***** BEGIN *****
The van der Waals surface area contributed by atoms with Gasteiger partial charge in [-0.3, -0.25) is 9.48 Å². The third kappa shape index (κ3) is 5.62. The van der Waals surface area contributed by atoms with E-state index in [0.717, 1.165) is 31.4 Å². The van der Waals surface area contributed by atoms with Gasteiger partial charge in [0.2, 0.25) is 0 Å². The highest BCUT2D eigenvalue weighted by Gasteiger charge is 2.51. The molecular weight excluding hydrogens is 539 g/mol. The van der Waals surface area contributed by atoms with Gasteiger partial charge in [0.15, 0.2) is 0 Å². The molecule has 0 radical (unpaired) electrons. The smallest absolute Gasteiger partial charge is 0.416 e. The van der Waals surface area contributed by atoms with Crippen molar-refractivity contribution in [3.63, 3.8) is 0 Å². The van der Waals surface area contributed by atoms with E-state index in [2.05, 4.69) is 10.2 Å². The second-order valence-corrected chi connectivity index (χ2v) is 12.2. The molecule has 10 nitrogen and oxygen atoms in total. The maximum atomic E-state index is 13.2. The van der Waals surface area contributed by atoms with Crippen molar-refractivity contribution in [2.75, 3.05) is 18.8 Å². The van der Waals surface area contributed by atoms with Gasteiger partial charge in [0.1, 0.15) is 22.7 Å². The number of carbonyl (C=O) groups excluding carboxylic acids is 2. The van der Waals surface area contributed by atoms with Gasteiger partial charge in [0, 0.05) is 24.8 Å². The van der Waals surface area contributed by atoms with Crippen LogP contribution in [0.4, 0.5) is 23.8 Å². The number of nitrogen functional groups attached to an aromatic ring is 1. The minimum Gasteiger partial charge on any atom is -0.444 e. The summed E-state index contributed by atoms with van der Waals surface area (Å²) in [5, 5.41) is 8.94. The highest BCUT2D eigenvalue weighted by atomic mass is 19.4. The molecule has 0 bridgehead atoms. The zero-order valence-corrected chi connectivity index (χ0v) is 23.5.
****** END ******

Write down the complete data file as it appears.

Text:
The van der Waals surface area contributed by atoms with Gasteiger partial charge in [-0.3, -0.25) is 9.48 Å². The third kappa shape index (κ3) is 5.62. The van der Waals surface area contributed by atoms with E-state index in [0.717, 1.165) is 31.4 Å². The van der Waals surface area contributed by atoms with Gasteiger partial charge in [0.2, 0.25) is 0 Å². The highest BCUT2D eigenvalue weighted by Gasteiger charge is 2.51. The molecular weight excluding hydrogens is 539 g/mol. The van der Waals surface area contributed by atoms with Gasteiger partial charge in [0.15, 0.2) is 0 Å². The molecule has 0 radical (unpaired) electrons. The smallest absolute Gasteiger partial charge is 0.416 e. The van der Waals surface area contributed by atoms with Crippen molar-refractivity contribution in [3.63, 3.8) is 0 Å². The van der Waals surface area contributed by atoms with E-state index in [2.05, 4.69) is 10.2 Å². The second-order valence-corrected chi connectivity index (χ2v) is 12.2. The molecule has 10 nitrogen and oxygen atoms in total. The maximum atomic E-state index is 13.2. The van der Waals surface area contributed by atoms with Crippen molar-refractivity contribution in [2.75, 3.05) is 18.8 Å². The van der Waals surface area contributed by atoms with Gasteiger partial charge in [0.1, 0.15) is 22.7 Å². The number of carbonyl (C=O) groups excluding carboxylic acids is 2. The van der Waals surface area contributed by atoms with Gasteiger partial charge in [0, 0.05) is 24.8 Å². The van der Waals surface area contributed by atoms with Crippen LogP contribution in [0.4, 0.5) is 23.8 Å². The number of nitrogen functional groups attached to an aromatic ring is 1. The minimum Gasteiger partial charge on any atom is -0.444 e. The summed E-state index contributed by atoms with van der Waals surface area (Å²) in [5, 5.41) is 8.94. The highest BCUT2D eigenvalue weighted by atomic mass is 19.4. The molecule has 0 bridgehead atoms. The zero-order valence-corrected chi connectivity index (χ0v) is 23.5.